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Documenting what you do for your own benefit is not a bad idea. From an ethical perspective, however, it is not as black and white as Dan suggests. It clearly becomes a question of professional ethics only when Kevin is tasked with documenting what he does. Otherwise, you need to weigh the opportunity cost of documenting the job (against using that time to write and improve documentation).
It is also not a question of doing it out of gratitude for 20+ years of employment. Unless Kevin's employer has kept him on for charitable reasons, it is safe to assume that the relationship has been mutually beneficial.
From: techwr-l-bounces+lporrello=illumina -dot- com -at- lists -dot- techwr-l -dot- com [mailto:techwr-l-bounces+lporrello=illumina -dot- com -at- lists -dot- techwr-l -dot- com] On Behalf Of Dan Goldstein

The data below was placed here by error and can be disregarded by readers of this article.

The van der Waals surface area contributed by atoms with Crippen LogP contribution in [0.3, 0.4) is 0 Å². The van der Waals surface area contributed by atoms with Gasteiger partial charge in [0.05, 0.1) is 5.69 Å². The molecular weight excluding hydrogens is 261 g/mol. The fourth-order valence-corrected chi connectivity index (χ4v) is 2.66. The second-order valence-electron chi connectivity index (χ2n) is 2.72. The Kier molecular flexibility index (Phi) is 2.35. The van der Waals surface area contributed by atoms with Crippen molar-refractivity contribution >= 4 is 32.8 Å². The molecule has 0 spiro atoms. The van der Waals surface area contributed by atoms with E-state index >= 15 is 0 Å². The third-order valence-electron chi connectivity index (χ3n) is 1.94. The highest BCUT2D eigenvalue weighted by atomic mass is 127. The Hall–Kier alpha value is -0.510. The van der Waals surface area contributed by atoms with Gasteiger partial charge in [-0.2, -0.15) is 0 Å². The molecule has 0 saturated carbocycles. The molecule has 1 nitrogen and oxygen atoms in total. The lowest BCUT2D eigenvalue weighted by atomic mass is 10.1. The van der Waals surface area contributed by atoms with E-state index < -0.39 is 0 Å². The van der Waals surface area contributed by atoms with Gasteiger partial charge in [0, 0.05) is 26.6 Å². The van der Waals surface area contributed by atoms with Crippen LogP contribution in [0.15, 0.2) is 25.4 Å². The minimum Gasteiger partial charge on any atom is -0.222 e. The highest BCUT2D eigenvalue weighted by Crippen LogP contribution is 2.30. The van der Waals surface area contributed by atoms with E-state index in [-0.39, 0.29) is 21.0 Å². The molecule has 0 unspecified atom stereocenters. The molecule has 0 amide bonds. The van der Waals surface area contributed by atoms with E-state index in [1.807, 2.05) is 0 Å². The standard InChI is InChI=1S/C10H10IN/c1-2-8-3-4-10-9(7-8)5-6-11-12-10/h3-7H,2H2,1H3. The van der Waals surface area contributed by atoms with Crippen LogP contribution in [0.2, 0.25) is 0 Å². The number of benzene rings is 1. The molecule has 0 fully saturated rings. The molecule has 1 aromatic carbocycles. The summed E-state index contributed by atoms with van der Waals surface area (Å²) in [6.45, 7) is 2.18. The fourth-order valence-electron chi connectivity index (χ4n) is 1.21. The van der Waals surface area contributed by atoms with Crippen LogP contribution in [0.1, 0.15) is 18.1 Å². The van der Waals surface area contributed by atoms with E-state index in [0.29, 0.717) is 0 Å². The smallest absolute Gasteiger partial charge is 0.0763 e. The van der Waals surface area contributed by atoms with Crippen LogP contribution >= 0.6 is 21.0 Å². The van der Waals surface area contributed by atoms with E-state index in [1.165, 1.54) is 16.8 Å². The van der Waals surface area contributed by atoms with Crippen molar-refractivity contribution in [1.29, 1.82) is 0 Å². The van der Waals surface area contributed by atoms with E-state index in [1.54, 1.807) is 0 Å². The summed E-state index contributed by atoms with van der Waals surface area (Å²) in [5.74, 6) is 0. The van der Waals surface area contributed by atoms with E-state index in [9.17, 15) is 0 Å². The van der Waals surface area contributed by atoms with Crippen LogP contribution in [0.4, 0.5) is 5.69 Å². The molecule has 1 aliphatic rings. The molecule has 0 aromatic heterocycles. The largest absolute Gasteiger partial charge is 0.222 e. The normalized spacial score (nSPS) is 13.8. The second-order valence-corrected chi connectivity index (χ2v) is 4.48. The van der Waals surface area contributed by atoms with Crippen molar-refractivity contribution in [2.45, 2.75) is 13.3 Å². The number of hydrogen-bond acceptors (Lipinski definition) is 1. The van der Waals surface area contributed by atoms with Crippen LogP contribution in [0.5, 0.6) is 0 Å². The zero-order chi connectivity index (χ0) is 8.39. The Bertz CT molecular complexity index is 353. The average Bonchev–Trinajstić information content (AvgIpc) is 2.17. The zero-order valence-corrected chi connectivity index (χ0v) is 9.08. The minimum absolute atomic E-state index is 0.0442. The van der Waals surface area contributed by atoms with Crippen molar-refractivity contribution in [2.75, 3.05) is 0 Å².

Sent: Wednesday, July 11, 2012 1:57 PM
To: techwr-l -at- lists -dot- techwr-l -dot- com
Subject: RE: document your job?
I consider it part of my professional ethics to leave clear documentation for those who will follow. Most of us have picked up a project where someone unnecessarily left us a mystery... or a mess.
To be clear, I'm not just talking about predecessors and successors. Ten years from now, the poor schmuck who has to figure out what I was doing this week might well be me.
- Dan Goldstein
P.S.: I try to avoid the "hit-by-a-truck" scenario. Instead, I always say to my colleagues whose work I document: "If you were to win the lottery tomorrow and move to Hawaii, what would the rest of us need to know?"
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